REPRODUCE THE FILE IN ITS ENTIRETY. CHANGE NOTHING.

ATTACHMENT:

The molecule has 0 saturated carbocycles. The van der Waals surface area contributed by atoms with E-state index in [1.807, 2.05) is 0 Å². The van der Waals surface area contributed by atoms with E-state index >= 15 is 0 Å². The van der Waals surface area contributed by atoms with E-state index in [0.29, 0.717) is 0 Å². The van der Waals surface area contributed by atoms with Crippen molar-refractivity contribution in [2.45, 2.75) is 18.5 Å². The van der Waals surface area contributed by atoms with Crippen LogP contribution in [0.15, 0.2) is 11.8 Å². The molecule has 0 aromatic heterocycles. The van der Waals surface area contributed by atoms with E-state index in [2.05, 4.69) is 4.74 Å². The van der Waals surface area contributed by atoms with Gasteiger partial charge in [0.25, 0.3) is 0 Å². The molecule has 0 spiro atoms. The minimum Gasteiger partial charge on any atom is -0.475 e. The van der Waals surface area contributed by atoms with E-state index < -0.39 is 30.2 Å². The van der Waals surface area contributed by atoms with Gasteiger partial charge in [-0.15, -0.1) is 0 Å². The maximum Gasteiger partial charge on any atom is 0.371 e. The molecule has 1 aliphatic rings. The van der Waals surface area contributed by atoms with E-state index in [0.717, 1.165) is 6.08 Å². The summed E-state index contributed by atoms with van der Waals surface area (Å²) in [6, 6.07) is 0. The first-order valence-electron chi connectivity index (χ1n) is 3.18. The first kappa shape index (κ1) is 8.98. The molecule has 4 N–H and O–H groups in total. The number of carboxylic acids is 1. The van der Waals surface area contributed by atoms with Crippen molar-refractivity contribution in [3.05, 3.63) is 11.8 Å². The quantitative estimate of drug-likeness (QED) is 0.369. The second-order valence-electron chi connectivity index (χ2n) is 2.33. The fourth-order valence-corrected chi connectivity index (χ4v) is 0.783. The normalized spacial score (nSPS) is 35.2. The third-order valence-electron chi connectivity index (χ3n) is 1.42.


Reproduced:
The molecule has 0 saturated carbocycles. The van der Waals surface area contributed by atoms with E-state index in [1.807, 2.05) is 0 Å². The van der Waals surface area contributed by atoms with E-state index >= 15 is 0 Å². The van der Waals surface area contributed by atoms with E-state index in [0.29, 0.717) is 0 Å². The van der Waals surface area contributed by atoms with Crippen molar-refractivity contribution in [2.45, 2.75) is 18.5 Å². The van der Waals surface area contributed by atoms with Crippen LogP contribution in [0.15, 0.2) is 11.8 Å². The molecule has 0 aromatic heterocycles. The van der Waals surface area contributed by atoms with E-state index in [2.05, 4.69) is 4.74 Å². The van der Waals surface area contributed by atoms with Gasteiger partial charge in [0.25, 0.3) is 0 Å². The molecule has 0 spiro atoms. The minimum Gasteiger partial charge on any atom is -0.475 e. The van der Waals surface area contributed by atoms with E-state index < -0.39 is 30.2 Å². The van der Waals surface area contributed by atoms with Gasteiger partial charge in [-0.15, -0.1) is 0 Å². The maximum Gasteiger partial charge on any atom is 0.371 e. The molecule has 1 aliphatic rings. The van der Waals surface area contributed by atoms with E-state index in [0.717, 1.165) is 6.08 Å². The summed E-state index contributed by atoms with van der Waals surface area (Å²) in [6, 6.07) is 0. The first-order valence-electron chi connectivity index (χ1n) is 3.18. The first kappa shape index (κ1) is 8.98. The molecule has 4 N–H and O–H groups in total. The number of carboxylic acids is 1. The van der Waals surface area contributed by atoms with Crippen molar-refractivity contribution in [3.05, 3.63) is 11.8 Å². The quantitative estimate of drug-likeness (QED) is 0.369. The second-order valence-electron chi connectivity index (χ2n) is 2.33. The fourth-order valence-corrected chi connectivity index (χ4v) is 0.783. The normalized spacial score (nSPS) is 35.2. The third-order valence-electron chi connectivity index (χ3n) is 1.42.